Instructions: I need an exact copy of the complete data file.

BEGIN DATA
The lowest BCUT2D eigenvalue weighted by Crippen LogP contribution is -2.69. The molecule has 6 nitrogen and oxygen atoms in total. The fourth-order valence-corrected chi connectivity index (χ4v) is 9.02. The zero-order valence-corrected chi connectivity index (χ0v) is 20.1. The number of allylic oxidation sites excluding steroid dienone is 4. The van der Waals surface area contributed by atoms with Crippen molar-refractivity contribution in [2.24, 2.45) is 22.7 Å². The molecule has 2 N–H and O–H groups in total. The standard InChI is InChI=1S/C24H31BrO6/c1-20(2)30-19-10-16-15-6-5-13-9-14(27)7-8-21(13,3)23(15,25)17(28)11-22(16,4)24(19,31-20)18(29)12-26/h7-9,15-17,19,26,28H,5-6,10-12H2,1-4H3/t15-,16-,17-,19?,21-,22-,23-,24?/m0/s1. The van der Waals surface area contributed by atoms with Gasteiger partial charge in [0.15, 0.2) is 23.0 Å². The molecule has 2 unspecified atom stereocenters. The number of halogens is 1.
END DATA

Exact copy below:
The lowest BCUT2D eigenvalue weighted by Crippen LogP contribution is -2.69. The molecule has 6 nitrogen and oxygen atoms in total. The fourth-order valence-corrected chi connectivity index (χ4v) is 9.02. The zero-order valence-corrected chi connectivity index (χ0v) is 20.1. The number of allylic oxidation sites excluding steroid dienone is 4. The van der Waals surface area contributed by atoms with Crippen molar-refractivity contribution in [2.24, 2.45) is 22.7 Å². The molecule has 2 N–H and O–H groups in total. The standard InChI is InChI=1S/C24H31BrO6/c1-20(2)30-19-10-16-15-6-5-13-9-14(27)7-8-21(13,3)23(15,25)17(28)11-22(16,4)24(19,31-20)18(29)12-26/h7-9,15-17,19,26,28H,5-6,10-12H2,1-4H3/t15-,16-,17-,19?,21-,22-,23-,24?/m0/s1. The van der Waals surface area contributed by atoms with Gasteiger partial charge in [0.15, 0.2) is 23.0 Å². The molecule has 2 unspecified atom stereocenters. The number of halogens is 1.